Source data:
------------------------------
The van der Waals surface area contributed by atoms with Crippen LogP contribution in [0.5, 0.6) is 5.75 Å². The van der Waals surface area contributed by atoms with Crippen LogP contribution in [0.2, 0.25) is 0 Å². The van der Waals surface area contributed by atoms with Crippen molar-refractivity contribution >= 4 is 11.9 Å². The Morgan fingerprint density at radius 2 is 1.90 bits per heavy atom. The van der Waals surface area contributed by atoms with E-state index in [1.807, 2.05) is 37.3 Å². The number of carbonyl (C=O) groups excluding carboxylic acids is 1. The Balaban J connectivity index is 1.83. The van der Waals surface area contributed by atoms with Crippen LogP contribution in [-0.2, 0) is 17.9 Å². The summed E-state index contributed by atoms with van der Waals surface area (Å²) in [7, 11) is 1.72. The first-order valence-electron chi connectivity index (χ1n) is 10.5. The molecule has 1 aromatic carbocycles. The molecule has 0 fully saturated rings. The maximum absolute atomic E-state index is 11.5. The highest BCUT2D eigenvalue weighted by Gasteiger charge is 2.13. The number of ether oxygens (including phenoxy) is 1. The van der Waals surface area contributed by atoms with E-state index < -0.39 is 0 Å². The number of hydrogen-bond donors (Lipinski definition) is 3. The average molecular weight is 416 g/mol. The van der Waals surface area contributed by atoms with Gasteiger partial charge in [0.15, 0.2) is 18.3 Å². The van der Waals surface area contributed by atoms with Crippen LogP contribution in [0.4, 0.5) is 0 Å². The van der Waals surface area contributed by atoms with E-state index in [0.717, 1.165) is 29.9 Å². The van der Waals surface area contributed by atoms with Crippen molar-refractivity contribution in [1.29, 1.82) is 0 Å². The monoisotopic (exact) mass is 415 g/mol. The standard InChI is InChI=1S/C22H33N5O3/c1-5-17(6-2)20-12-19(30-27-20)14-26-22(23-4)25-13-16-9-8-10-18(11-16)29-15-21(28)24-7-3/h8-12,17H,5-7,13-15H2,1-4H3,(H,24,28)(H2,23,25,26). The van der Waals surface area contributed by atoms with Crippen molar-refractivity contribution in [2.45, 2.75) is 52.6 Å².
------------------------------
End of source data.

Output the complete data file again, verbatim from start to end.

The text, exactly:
The van der Waals surface area contributed by atoms with Crippen LogP contribution in [0.5, 0.6) is 5.75 Å². The van der Waals surface area contributed by atoms with Crippen LogP contribution in [0.2, 0.25) is 0 Å². The van der Waals surface area contributed by atoms with Crippen molar-refractivity contribution >= 4 is 11.9 Å². The Morgan fingerprint density at radius 2 is 1.90 bits per heavy atom. The van der Waals surface area contributed by atoms with E-state index in [1.807, 2.05) is 37.3 Å². The number of carbonyl (C=O) groups excluding carboxylic acids is 1. The Balaban J connectivity index is 1.83. The van der Waals surface area contributed by atoms with Crippen LogP contribution in [-0.2, 0) is 17.9 Å². The summed E-state index contributed by atoms with van der Waals surface area (Å²) in [7, 11) is 1.72. The first-order valence-electron chi connectivity index (χ1n) is 10.5. The molecule has 1 aromatic carbocycles. The molecule has 0 fully saturated rings. The maximum absolute atomic E-state index is 11.5. The highest BCUT2D eigenvalue weighted by Gasteiger charge is 2.13. The number of ether oxygens (including phenoxy) is 1. The van der Waals surface area contributed by atoms with E-state index < -0.39 is 0 Å². The number of hydrogen-bond donors (Lipinski definition) is 3. The average molecular weight is 416 g/mol. The van der Waals surface area contributed by atoms with Gasteiger partial charge in [0.15, 0.2) is 18.3 Å². The van der Waals surface area contributed by atoms with Crippen LogP contribution in [0.4, 0.5) is 0 Å². The van der Waals surface area contributed by atoms with E-state index in [0.717, 1.165) is 29.9 Å². The van der Waals surface area contributed by atoms with Crippen molar-refractivity contribution in [1.29, 1.82) is 0 Å². The monoisotopic (exact) mass is 415 g/mol. The standard InChI is InChI=1S/C22H33N5O3/c1-5-17(6-2)20-12-19(30-27-20)14-26-22(23-4)25-13-16-9-8-10-18(11-16)29-15-21(28)24-7-3/h8-12,17H,5-7,13-15H2,1-4H3,(H,24,28)(H2,23,25,26). The van der Waals surface area contributed by atoms with Crippen molar-refractivity contribution in [2.45, 2.75) is 52.6 Å².